Kate and Grace:More in “common” than you know

The Duke and Duchess of CambridgeWhen two billion people tuned in to see Britain’s Prince William marry Kate Middleton, it didn’t take long for people to draw comparisons between her dress and the one Princess Grace of Monaco wore at her wedding more than 50 years ago.  

But I wonder how many people remember that although Grace Kelly was a movie star, she was also a commoner who married a prince in a fairytale wedding, just like Catherine. And the similarities don’t stop there.
All about the dress
Kate’s gorgeous gown was kept secret until she stepped out of the Rolls Royce at Westminster Abbey. The stunning gown was by Sarah Burton of Alexander McQueen, and in many ways, it is an updated homage to the gown Princess Grace wore when she married Rainier III in 1956.
Kate’s dress was made of ivory and white satin gazar, a special bridal fabric that can be described as heavyweight silk organza. The official news release poetically described it as echoing “an opening flower, with white satin gazar arches and pleats.”
It not only showed the future young duchess’s slim figure to advantage, is a tour de force of British design and craftsmanship. “The lace appliqué for the bodice and skirt was hand-made by the Royal School of Needlework, based at HamptonCourtPalace,” said the official the press release. “The lace design was hand-engineered (appliquéd) using the Carrick across lace-making technique, which originated in Ireland in the 1820s. Individual flowers have been hand-cut from lace and hand-engineered onto ivory silk tulle to create a unique and organic design, which incorporates the rose, thistle, daffodil and shamrock.”
Kate’s gown was embellished with both hand-cut English and French Chantilly lace. The seamstresses washed their hands every 30 minutes as they worked on the gown — not every three hours as some have reported — to keep the dress pristine. They changed the needles every three hours to keep them razor sharp and prevent snags.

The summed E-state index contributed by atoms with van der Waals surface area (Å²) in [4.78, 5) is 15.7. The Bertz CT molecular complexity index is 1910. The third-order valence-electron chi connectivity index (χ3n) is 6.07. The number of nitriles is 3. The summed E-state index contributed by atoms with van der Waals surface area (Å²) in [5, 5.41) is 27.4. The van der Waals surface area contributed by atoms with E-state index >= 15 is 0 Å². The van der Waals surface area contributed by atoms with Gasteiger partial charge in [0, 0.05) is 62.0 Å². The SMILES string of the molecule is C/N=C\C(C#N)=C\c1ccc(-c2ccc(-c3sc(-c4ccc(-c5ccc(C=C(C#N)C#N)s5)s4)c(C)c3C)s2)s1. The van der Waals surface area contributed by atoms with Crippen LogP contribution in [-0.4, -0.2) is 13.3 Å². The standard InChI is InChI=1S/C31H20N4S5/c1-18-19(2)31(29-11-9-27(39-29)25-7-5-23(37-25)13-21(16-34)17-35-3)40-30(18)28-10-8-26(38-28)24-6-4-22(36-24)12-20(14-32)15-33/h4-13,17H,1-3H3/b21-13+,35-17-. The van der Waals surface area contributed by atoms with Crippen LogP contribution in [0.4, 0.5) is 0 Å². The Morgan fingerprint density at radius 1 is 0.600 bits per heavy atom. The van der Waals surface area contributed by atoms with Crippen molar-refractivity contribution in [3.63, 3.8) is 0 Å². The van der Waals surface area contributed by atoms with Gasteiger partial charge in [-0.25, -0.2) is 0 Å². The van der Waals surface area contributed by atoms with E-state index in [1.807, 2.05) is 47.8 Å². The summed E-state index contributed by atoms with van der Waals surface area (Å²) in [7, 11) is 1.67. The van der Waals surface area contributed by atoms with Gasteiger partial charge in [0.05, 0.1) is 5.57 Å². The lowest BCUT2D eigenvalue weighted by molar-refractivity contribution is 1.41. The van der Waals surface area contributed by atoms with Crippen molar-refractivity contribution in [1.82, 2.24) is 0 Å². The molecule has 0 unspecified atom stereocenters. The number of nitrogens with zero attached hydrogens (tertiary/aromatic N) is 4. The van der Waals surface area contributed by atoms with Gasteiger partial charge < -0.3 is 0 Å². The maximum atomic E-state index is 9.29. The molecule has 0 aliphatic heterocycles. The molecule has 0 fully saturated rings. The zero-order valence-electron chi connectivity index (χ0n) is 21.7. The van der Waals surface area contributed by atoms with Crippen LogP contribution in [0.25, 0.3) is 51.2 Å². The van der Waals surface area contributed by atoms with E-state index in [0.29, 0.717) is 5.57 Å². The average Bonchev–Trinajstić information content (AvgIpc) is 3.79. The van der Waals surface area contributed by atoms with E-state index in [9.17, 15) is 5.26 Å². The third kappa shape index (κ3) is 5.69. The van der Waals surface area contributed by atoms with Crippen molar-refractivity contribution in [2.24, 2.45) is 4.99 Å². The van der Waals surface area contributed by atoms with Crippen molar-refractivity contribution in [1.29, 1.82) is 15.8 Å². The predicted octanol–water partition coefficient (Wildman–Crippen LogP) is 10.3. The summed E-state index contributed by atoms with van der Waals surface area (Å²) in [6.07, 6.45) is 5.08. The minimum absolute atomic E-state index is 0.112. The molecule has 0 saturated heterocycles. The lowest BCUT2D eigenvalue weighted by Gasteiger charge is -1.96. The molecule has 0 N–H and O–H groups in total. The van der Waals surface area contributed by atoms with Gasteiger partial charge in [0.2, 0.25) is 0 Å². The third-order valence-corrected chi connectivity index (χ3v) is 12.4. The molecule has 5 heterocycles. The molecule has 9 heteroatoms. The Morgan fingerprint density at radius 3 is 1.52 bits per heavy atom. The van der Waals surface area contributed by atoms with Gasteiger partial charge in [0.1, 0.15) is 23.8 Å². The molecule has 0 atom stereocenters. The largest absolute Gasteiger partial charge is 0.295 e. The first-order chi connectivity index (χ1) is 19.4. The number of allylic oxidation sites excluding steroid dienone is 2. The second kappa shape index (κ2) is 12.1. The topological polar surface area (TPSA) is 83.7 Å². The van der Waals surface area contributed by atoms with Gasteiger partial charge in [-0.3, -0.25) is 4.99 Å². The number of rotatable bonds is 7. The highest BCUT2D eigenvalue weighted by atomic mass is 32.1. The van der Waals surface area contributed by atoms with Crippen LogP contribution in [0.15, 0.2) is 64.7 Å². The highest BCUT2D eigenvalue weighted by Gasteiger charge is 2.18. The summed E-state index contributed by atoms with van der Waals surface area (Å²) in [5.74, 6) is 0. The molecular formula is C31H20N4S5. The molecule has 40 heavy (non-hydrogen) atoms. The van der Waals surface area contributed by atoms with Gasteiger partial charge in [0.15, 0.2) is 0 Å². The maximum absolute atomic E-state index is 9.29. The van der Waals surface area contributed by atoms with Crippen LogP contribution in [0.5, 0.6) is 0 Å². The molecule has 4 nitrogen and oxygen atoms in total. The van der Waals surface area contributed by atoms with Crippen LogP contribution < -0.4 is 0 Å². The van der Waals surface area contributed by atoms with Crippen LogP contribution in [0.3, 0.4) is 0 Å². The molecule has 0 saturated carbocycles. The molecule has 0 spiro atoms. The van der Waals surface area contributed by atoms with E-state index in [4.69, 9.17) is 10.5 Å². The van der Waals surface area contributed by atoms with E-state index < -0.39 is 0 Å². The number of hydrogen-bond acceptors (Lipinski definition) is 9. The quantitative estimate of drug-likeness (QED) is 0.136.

The result was stunning — a timeless gown that will not date. It reflects a future queen with taste, judgment, and a sense of style.
Prince Rainer III and Princess GraceGrace’s gown – a museum piece from MGM
Princess Grace’s dress was made by the MGM studio’s designer Helen Rose. According to Life magazine, it took 36 seamstresses six weeks to make. The gown was a gift from MGM, the bride’s employer. Helen Rose was also Grace’s designer for her last two films, The Swan and High Society, the musical version of The Philadelphia Story, in which Gracey played a bride.
Princess’s Grace’s dress, like Kate’s, was made in the utmost secrecy amid rumors and speculation. But like Ms. Burton and her team, Helen Rose and her seamstresses remained tip-lipped. In both cases, they kept the secret.
Helen Rose took her assignment to create “a museum quality” dress for Monaco’s future princess very seriously. The dress used off-white silk peau d’soie, silk taffeta, and yards of tulle. It is trimmed with priceless antique Brussels Rose Point lace.
Both gowns are lovely. They have corseted lace bodices, raised collars, padded hips, and flattering silhouettes. Kate’s dress is updated with its deep V-neckline and partially-sheer lace bodice. Kate’s lace-trimmed veil was held in place by the Cartier ‘halo’ tiara, lent by Queen Elizabeth. According, to the Palace, “the ‘halo’ tiara was made by Cartier in 1936 and was purchased by The Duke of York, later King George VI, for his Duchess, later Queen Elizabeth the Queen Mother, three weeks before he succeeded his brother as King. The tiara was presented to Princess Elizabeth, now The Queen, by her mother on the occasion of her 18th birthday.” This is a particularly-appropriate tiara, given what we know of the playful and loving relationship between the Queen Mother and her husband King George VI, as depicted in the reputed-to-be-factual film, The King’s Speech.
Grace’s “Juliet cap” headpiece was decorated with orange blossoms and held her antique lace veil.
But the similarities between late and Grace go beyond their beauty, elegance, and sense of style.
From self-made stock